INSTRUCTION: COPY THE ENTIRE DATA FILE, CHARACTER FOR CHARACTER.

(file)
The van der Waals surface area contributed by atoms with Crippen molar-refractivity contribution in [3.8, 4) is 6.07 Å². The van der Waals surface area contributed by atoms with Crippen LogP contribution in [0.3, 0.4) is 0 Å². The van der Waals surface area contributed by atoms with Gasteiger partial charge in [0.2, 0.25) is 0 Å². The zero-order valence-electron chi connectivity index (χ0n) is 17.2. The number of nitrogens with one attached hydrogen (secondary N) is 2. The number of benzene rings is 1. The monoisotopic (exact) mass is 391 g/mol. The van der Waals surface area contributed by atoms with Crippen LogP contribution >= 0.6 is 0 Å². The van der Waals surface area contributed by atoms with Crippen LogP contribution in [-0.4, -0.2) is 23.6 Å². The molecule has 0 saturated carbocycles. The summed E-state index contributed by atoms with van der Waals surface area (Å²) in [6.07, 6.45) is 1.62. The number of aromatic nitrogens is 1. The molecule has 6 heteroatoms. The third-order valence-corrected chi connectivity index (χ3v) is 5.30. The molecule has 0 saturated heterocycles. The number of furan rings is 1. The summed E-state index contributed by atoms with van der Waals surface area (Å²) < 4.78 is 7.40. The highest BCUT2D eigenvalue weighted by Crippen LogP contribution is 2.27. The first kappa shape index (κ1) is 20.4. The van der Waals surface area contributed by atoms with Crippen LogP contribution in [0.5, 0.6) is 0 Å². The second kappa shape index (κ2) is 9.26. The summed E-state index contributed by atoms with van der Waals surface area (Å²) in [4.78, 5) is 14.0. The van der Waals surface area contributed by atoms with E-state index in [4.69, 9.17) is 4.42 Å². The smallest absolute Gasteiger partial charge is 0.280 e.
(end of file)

The van der Waals surface area contributed by atoms with Crippen molar-refractivity contribution in [3.8, 4) is 6.07 Å². The van der Waals surface area contributed by atoms with Crippen LogP contribution in [0.3, 0.4) is 0 Å². The van der Waals surface area contributed by atoms with Gasteiger partial charge in [0.2, 0.25) is 0 Å². The zero-order valence-electron chi connectivity index (χ0n) is 17.2. The number of nitrogens with one attached hydrogen (secondary N) is 2. The number of benzene rings is 1. The monoisotopic (exact) mass is 391 g/mol. The van der Waals surface area contributed by atoms with Crippen LogP contribution >= 0.6 is 0 Å². The van der Waals surface area contributed by atoms with Crippen LogP contribution in [-0.4, -0.2) is 23.6 Å². The molecule has 0 saturated carbocycles. The summed E-state index contributed by atoms with van der Waals surface area (Å²) in [6.07, 6.45) is 1.62. The number of aromatic nitrogens is 1. The molecule has 6 heteroatoms. The third-order valence-corrected chi connectivity index (χ3v) is 5.30. The molecule has 0 saturated heterocycles. The number of furan rings is 1. The summed E-state index contributed by atoms with van der Waals surface area (Å²) < 4.78 is 7.40. The highest BCUT2D eigenvalue weighted by Crippen LogP contribution is 2.27. The first kappa shape index (κ1) is 20.4. The van der Waals surface area contributed by atoms with Crippen LogP contribution in [0.5, 0.6) is 0 Å². The second kappa shape index (κ2) is 9.26. The summed E-state index contributed by atoms with van der Waals surface area (Å²) in [4.78, 5) is 14.0. The van der Waals surface area contributed by atoms with E-state index in [4.69, 9.17) is 4.42 Å². The smallest absolute Gasteiger partial charge is 0.280 e.